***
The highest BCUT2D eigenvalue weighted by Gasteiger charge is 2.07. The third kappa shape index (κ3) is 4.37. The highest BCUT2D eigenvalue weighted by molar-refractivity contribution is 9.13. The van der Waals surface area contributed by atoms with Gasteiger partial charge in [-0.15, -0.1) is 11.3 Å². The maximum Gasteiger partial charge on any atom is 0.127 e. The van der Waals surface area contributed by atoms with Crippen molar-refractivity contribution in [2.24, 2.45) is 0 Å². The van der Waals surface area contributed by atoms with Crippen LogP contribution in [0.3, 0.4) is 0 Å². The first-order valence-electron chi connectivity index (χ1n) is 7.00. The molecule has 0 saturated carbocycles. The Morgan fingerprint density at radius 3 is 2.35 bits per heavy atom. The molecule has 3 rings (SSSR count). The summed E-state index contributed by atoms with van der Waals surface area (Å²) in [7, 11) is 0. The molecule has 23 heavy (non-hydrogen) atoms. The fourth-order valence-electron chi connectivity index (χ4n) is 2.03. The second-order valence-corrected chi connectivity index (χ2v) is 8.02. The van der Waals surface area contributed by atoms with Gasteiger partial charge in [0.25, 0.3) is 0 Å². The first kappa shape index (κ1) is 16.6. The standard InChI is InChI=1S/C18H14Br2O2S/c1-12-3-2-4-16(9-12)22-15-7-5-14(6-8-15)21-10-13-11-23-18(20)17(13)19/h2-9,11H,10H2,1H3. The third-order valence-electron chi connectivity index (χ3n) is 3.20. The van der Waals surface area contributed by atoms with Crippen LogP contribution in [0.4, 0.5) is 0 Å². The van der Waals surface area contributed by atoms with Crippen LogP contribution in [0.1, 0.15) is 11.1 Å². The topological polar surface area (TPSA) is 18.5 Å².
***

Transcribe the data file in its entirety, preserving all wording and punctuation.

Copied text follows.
The highest BCUT2D eigenvalue weighted by Gasteiger charge is 2.07. The third kappa shape index (κ3) is 4.37. The highest BCUT2D eigenvalue weighted by molar-refractivity contribution is 9.13. The van der Waals surface area contributed by atoms with Gasteiger partial charge in [-0.15, -0.1) is 11.3 Å². The maximum Gasteiger partial charge on any atom is 0.127 e. The van der Waals surface area contributed by atoms with Crippen molar-refractivity contribution in [2.24, 2.45) is 0 Å². The van der Waals surface area contributed by atoms with Crippen LogP contribution in [0.3, 0.4) is 0 Å². The first-order valence-electron chi connectivity index (χ1n) is 7.00. The molecule has 0 saturated carbocycles. The Morgan fingerprint density at radius 3 is 2.35 bits per heavy atom. The molecule has 3 rings (SSSR count). The summed E-state index contributed by atoms with van der Waals surface area (Å²) in [7, 11) is 0. The molecule has 23 heavy (non-hydrogen) atoms. The fourth-order valence-electron chi connectivity index (χ4n) is 2.03. The second-order valence-corrected chi connectivity index (χ2v) is 8.02. The van der Waals surface area contributed by atoms with Gasteiger partial charge in [0.25, 0.3) is 0 Å². The first kappa shape index (κ1) is 16.6. The standard InChI is InChI=1S/C18H14Br2O2S/c1-12-3-2-4-16(9-12)22-15-7-5-14(6-8-15)21-10-13-11-23-18(20)17(13)19/h2-9,11H,10H2,1H3. The third-order valence-electron chi connectivity index (χ3n) is 3.20. The van der Waals surface area contributed by atoms with Crippen LogP contribution in [0.4, 0.5) is 0 Å². The van der Waals surface area contributed by atoms with Crippen LogP contribution in [0.1, 0.15) is 11.1 Å². The topological polar surface area (TPSA) is 18.5 Å².